Rovio Entertainment, the studio behind the mobile-game hit Angry Birds, has announced that it will lay off 110 workers, or approximately 14 percent of its workforce, as part of a game-studio shutdown.
Four years ago, the idea of Rovio cutting workers and consolidating its operations might have come off as a joke. Originally released in 2009, Angry Birds quickly grew from popular mobile game to pop-culture franchise, spawning not only a handful of branded spinoffs (Angry Birds Star Wars, Angry Birds Rio, etc.) but also merchandise, cartoons, and even an upcoming animated movie.
Despite that runaway success, however, Rovio faced the same conundrum confronting other developers in the mobile space: Sooner or later, another app or game will eventually eclipse your product in popularity. With games, one of the most popular (and thus, one of the most competitive) categories for smartphone and tablet apps, this overshadowing is inevitable. Once the app begins its slow tumble down the charts, the developer must hope that its Next Big Thing—whether a sequel, or a completely new bit of intellectual property—can replicate its predecessor’s success to an acceptable degree.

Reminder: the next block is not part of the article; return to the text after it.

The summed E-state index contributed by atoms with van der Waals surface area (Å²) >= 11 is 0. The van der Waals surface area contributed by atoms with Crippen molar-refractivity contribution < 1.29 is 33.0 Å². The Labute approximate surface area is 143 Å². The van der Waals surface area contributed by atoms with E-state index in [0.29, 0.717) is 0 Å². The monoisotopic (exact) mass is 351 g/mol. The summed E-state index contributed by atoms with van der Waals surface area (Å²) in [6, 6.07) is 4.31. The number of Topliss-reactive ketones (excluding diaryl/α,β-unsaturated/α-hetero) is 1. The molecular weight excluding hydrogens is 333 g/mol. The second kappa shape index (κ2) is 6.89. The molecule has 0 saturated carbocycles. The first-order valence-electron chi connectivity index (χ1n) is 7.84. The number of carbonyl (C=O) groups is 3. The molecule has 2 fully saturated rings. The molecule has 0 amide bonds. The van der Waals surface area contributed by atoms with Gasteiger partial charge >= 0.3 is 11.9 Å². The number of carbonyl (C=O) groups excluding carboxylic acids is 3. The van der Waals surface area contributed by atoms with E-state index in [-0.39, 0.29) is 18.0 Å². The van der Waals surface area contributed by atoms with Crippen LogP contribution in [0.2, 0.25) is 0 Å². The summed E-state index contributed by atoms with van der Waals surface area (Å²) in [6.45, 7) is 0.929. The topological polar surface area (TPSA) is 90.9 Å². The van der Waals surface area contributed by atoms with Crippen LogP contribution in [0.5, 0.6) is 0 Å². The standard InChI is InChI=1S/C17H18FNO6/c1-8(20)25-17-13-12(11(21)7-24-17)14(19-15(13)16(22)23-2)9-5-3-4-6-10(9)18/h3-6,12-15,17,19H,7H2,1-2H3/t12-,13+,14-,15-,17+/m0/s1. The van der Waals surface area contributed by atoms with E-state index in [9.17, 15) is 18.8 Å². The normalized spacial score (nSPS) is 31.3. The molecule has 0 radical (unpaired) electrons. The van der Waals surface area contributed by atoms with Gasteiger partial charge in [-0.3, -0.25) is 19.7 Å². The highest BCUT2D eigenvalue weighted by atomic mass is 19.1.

Rovio never came up with that next big hit, and now it’s faced with some stark choices on the personnel front. It’s one thing for an independent developer to create a single product that does well; once the popularity fades, that individual or small group can easily go off and do something else. But a major software firm that relies too much on a one-hit wonder to make its annual numbers is one that inevitably faces danger down the road. Call it the downside of creating a blockbuster.
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Image: Rovio Entertainment